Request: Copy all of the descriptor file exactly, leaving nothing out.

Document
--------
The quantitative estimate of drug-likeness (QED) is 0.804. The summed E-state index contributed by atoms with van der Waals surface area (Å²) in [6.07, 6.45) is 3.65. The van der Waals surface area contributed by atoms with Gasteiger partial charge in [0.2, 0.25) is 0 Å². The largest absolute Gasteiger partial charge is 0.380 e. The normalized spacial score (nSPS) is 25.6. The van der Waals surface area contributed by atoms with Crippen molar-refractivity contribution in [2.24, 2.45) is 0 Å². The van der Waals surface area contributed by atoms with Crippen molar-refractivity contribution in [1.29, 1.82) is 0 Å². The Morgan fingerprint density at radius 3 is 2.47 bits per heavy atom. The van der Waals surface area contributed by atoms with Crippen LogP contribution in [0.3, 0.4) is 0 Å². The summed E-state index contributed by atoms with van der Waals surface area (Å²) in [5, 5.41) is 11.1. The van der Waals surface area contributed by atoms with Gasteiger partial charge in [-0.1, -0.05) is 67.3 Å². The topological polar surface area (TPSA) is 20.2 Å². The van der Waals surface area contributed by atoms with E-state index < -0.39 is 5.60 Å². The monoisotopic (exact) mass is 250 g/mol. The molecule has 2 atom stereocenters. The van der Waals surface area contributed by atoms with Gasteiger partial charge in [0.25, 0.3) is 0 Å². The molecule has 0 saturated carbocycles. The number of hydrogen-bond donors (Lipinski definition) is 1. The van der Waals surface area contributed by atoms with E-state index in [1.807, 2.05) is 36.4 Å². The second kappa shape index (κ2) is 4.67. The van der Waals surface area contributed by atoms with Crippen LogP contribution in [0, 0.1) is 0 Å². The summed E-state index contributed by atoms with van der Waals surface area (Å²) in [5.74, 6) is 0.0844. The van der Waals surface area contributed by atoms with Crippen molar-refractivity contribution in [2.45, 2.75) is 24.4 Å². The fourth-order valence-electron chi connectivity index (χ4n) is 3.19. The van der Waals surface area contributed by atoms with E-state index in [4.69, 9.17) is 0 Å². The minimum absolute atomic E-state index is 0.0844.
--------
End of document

The quantitative estimate of drug-likeness (QED) is 0.804. The summed E-state index contributed by atoms with van der Waals surface area (Å²) in [6.07, 6.45) is 3.65. The van der Waals surface area contributed by atoms with Gasteiger partial charge in [0.2, 0.25) is 0 Å². The largest absolute Gasteiger partial charge is 0.380 e. The normalized spacial score (nSPS) is 25.6. The van der Waals surface area contributed by atoms with Crippen molar-refractivity contribution in [2.24, 2.45) is 0 Å². The van der Waals surface area contributed by atoms with Crippen molar-refractivity contribution in [1.29, 1.82) is 0 Å². The Morgan fingerprint density at radius 3 is 2.47 bits per heavy atom. The van der Waals surface area contributed by atoms with Crippen LogP contribution in [0.3, 0.4) is 0 Å². The summed E-state index contributed by atoms with van der Waals surface area (Å²) in [5, 5.41) is 11.1. The van der Waals surface area contributed by atoms with Gasteiger partial charge in [-0.1, -0.05) is 67.3 Å². The topological polar surface area (TPSA) is 20.2 Å². The van der Waals surface area contributed by atoms with E-state index < -0.39 is 5.60 Å². The monoisotopic (exact) mass is 250 g/mol. The molecule has 2 atom stereocenters. The van der Waals surface area contributed by atoms with Gasteiger partial charge in [0.25, 0.3) is 0 Å². The molecule has 0 saturated carbocycles. The number of hydrogen-bond donors (Lipinski definition) is 1. The van der Waals surface area contributed by atoms with E-state index in [1.807, 2.05) is 36.4 Å². The second kappa shape index (κ2) is 4.67. The van der Waals surface area contributed by atoms with Crippen LogP contribution in [0, 0.1) is 0 Å². The summed E-state index contributed by atoms with van der Waals surface area (Å²) in [5.74, 6) is 0.0844. The van der Waals surface area contributed by atoms with Crippen molar-refractivity contribution in [2.45, 2.75) is 24.4 Å². The fourth-order valence-electron chi connectivity index (χ4n) is 3.19. The van der Waals surface area contributed by atoms with E-state index in [4.69, 9.17) is 0 Å². The minimum absolute atomic E-state index is 0.0844.